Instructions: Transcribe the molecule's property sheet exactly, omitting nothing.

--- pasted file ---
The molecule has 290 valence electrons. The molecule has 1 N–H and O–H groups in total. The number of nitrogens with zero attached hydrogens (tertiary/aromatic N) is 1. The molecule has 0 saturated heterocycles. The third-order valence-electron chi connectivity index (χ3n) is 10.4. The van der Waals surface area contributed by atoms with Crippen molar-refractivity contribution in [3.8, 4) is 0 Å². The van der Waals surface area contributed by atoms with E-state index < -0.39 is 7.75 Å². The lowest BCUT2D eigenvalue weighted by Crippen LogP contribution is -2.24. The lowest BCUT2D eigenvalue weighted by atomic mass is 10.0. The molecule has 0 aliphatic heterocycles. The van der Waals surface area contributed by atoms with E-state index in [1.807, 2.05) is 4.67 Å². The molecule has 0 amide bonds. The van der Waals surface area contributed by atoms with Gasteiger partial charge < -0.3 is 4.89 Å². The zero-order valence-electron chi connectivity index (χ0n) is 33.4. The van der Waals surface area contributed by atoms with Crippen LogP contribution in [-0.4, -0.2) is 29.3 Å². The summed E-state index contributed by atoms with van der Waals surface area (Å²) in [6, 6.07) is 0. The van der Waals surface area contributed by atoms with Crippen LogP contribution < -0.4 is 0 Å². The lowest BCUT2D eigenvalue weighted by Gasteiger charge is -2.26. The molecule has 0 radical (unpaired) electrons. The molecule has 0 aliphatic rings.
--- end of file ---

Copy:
The molecule has 290 valence electrons. The molecule has 1 N–H and O–H groups in total. The number of nitrogens with zero attached hydrogens (tertiary/aromatic N) is 1. The molecule has 0 saturated heterocycles. The third-order valence-electron chi connectivity index (χ3n) is 10.4. The van der Waals surface area contributed by atoms with Crippen molar-refractivity contribution in [3.8, 4) is 0 Å². The van der Waals surface area contributed by atoms with E-state index < -0.39 is 7.75 Å². The lowest BCUT2D eigenvalue weighted by Crippen LogP contribution is -2.24. The lowest BCUT2D eigenvalue weighted by atomic mass is 10.0. The molecule has 0 aliphatic heterocycles. The van der Waals surface area contributed by atoms with E-state index in [1.807, 2.05) is 4.67 Å². The molecule has 0 amide bonds. The van der Waals surface area contributed by atoms with Gasteiger partial charge < -0.3 is 4.89 Å². The zero-order valence-electron chi connectivity index (χ0n) is 33.4. The van der Waals surface area contributed by atoms with Crippen LogP contribution in [-0.4, -0.2) is 29.3 Å². The summed E-state index contributed by atoms with van der Waals surface area (Å²) in [6, 6.07) is 0. The van der Waals surface area contributed by atoms with Crippen LogP contribution < -0.4 is 0 Å². The lowest BCUT2D eigenvalue weighted by Gasteiger charge is -2.26. The molecule has 0 radical (unpaired) electrons. The molecule has 0 aliphatic rings.